This information gathered and held in MLS® is vital for Realtors to adequately advise clients. Through the MLS® database Realtors are able to assess what price to list a property, or to evaluate the price of a listed property for buyers.
Some of the information collected is also made available to Land Title Offices, legal advisers, service providers (appraisers), BC Real Estate Council, Real Estate Council of BC, Canadian Real Estate Association (realtor.ca) and BC Assessment. As BC Assessment's mandate is to assess properties at fair market value, they have direct assess to the MLS® database.
In addition to using the information to list and sell a home, other uses include collecting stats and historical data on the housing market, the enforcement of codes of professional conduct and ethics for Realtors and to comply with legal requirements and legal authorities.
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Titled "Paying for Real Estate Services: What Sellers Need to Know" this form breaks down the commission, in dollar amounts, for each offer and counter offer. While the listing agreement specifies the agreed upon commission structure, it is identified as a percentage of the purchase price. The Real Estate Council believes it would be clearer for the seller if this was converted to a dollar amount for each offer and counter offer. In addition, it identifies the dollar amount for each Realtor (buyer's and seller's) and in the case that one party is unrepresented and one Realtor is receiving both commissions, the form identifies this as well.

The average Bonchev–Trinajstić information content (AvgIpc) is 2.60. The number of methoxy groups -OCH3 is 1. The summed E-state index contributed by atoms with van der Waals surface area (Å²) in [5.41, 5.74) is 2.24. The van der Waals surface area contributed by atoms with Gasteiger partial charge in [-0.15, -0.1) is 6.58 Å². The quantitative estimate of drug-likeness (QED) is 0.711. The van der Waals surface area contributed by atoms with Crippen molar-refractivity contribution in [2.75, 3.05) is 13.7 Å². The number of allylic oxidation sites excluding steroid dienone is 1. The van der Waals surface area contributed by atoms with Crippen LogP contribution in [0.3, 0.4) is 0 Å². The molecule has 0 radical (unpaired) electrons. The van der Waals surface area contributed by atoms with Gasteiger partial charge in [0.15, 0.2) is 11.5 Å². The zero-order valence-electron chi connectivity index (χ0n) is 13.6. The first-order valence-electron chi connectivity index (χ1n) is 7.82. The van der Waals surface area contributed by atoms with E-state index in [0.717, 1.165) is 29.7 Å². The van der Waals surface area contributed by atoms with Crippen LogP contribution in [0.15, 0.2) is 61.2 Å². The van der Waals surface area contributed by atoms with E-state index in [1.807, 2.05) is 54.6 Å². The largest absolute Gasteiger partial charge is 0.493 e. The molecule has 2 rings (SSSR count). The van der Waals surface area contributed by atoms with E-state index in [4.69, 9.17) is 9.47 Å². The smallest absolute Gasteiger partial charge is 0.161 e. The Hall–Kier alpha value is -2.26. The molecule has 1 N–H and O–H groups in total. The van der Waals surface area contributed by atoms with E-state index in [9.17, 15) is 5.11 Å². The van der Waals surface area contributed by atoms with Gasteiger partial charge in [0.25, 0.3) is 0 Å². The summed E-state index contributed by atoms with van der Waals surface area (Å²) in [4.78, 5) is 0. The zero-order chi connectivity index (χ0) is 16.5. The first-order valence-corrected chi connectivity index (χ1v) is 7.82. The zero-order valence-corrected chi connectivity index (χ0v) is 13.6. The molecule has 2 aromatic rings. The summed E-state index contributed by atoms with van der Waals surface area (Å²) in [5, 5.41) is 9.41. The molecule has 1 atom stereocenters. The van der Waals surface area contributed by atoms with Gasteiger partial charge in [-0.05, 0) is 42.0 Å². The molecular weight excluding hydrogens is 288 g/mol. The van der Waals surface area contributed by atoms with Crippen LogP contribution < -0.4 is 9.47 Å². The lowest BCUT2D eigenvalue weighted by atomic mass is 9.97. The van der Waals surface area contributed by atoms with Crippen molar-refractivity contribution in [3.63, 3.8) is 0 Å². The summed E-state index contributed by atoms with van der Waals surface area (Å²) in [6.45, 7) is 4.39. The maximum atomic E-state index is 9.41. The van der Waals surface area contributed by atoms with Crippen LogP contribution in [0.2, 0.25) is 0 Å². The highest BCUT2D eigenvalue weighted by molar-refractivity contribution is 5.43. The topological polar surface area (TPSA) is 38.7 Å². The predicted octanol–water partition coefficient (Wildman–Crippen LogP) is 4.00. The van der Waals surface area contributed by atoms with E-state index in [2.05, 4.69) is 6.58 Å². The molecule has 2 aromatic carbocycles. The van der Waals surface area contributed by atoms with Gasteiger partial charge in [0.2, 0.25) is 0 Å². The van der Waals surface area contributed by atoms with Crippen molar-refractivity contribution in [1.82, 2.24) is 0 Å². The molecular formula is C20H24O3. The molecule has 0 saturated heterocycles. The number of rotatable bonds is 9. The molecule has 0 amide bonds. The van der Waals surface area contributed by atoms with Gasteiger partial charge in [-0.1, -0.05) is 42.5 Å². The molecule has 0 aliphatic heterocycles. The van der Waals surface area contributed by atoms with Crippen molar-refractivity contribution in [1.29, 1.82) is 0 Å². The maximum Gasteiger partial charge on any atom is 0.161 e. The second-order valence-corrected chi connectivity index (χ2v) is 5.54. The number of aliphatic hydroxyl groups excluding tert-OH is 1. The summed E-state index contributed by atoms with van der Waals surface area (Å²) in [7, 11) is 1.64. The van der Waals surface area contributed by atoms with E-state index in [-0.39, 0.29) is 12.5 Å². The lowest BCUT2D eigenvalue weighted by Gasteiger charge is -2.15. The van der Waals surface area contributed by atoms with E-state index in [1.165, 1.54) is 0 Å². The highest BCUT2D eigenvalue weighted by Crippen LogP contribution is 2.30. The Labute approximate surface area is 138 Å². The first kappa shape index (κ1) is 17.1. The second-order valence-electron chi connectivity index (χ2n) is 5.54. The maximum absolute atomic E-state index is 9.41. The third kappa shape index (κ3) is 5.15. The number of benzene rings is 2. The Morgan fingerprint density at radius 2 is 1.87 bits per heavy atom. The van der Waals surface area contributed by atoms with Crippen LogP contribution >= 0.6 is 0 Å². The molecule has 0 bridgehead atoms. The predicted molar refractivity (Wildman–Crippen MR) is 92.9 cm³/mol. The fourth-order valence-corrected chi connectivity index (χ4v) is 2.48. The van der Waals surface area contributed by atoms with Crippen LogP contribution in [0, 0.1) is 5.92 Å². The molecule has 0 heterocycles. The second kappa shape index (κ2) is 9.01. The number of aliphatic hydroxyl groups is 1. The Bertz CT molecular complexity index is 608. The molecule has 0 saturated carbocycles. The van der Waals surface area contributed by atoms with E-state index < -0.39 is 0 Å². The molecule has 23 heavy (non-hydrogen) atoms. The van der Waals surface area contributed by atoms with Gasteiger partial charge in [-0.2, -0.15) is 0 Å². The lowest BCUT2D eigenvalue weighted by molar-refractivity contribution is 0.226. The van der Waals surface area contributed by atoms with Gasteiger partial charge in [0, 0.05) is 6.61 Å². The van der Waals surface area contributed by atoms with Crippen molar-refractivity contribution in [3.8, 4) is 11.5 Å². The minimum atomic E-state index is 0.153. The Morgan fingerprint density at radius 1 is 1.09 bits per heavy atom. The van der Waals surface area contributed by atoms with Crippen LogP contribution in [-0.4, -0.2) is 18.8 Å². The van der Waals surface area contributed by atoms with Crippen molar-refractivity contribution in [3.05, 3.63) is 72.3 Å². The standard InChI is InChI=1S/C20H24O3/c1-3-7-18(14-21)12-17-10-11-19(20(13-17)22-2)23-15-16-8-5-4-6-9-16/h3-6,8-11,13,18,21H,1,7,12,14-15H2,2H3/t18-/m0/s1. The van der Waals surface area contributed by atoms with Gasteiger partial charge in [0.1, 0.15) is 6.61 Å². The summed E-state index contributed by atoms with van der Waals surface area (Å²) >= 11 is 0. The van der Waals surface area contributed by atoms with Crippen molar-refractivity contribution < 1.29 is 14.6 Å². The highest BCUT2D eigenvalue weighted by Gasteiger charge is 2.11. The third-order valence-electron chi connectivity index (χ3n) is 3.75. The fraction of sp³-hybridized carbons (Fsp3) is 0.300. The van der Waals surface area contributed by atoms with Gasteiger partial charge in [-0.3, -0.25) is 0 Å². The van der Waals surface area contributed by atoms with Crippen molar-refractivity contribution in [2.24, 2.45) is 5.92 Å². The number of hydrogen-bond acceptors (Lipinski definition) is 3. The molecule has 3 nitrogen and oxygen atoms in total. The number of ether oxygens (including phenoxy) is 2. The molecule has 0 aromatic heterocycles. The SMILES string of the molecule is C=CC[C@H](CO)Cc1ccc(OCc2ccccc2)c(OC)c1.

We Realtors are required to present this form prior to presenting any offer or counter offer.
This form is actually an agreement and needs to be completed if a Realtor finds themselves in a conflict of interest. This process has some important considerations for the clients and was created due to the elimination of the dual agency process. Which had allowed a Realtor to represent two clients on the same transaction.
Conflicts arise when a Realtor's buyer client wants to make an offer on one of the Realtor's listing, or if a Realtor has two buyers that want to make an offer on the same property.
Please note, the conflict arises when clients want to make an offer. A Realtor showing a buyer one of their listings, or showing two buyers the same property, is not a conflict in interest.
There are two options available to the Realtor and their clients. The first is that the Realtor refers both clients to other real estate professionals.
The second option is that the Realtor releases one client, which may be referred to another Realtor or that client becomes an unrepresented party. Both clients must agree to this arrangement. Otherwise, the Realtor must refer both clients to other Realtors. The Realtor must maintain the confidentiality of both clients and cannot share any personal information that has been collected.